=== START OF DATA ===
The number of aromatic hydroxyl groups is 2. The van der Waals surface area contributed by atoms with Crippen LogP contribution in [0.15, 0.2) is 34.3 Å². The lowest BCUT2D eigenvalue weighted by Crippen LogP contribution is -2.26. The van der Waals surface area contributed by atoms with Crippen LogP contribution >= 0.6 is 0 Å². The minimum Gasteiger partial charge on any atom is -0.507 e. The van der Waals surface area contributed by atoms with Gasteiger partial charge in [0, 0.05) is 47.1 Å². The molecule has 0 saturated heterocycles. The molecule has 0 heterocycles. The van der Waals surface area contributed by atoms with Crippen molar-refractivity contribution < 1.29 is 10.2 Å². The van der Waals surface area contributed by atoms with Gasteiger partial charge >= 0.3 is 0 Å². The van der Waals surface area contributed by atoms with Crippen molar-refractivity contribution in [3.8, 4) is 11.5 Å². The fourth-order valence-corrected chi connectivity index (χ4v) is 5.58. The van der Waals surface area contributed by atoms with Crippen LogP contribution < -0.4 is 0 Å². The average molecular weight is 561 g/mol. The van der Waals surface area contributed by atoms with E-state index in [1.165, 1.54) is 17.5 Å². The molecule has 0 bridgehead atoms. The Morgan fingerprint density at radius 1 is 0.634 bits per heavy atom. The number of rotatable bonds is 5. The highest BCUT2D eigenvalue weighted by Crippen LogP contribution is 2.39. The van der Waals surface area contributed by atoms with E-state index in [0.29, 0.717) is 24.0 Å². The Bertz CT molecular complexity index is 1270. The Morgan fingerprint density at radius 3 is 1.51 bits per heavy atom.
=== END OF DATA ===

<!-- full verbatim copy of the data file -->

The number of aromatic hydroxyl groups is 2. The van der Waals surface area contributed by atoms with Crippen LogP contribution in [0.15, 0.2) is 34.3 Å². The lowest BCUT2D eigenvalue weighted by Crippen LogP contribution is -2.26. The van der Waals surface area contributed by atoms with Crippen LogP contribution >= 0.6 is 0 Å². The minimum Gasteiger partial charge on any atom is -0.507 e. The van der Waals surface area contributed by atoms with Gasteiger partial charge in [0, 0.05) is 47.1 Å². The molecule has 0 saturated heterocycles. The molecule has 0 heterocycles. The van der Waals surface area contributed by atoms with Crippen molar-refractivity contribution < 1.29 is 10.2 Å². The van der Waals surface area contributed by atoms with Gasteiger partial charge >= 0.3 is 0 Å². The van der Waals surface area contributed by atoms with Crippen molar-refractivity contribution in [3.8, 4) is 11.5 Å². The fourth-order valence-corrected chi connectivity index (χ4v) is 5.58. The van der Waals surface area contributed by atoms with Crippen LogP contribution < -0.4 is 0 Å². The average molecular weight is 561 g/mol. The van der Waals surface area contributed by atoms with E-state index in [1.165, 1.54) is 17.5 Å². The molecule has 0 bridgehead atoms. The Morgan fingerprint density at radius 1 is 0.634 bits per heavy atom. The number of rotatable bonds is 5. The highest BCUT2D eigenvalue weighted by Crippen LogP contribution is 2.39. The van der Waals surface area contributed by atoms with E-state index in [0.29, 0.717) is 24.0 Å². The Bertz CT molecular complexity index is 1270. The Morgan fingerprint density at radius 3 is 1.51 bits per heavy atom.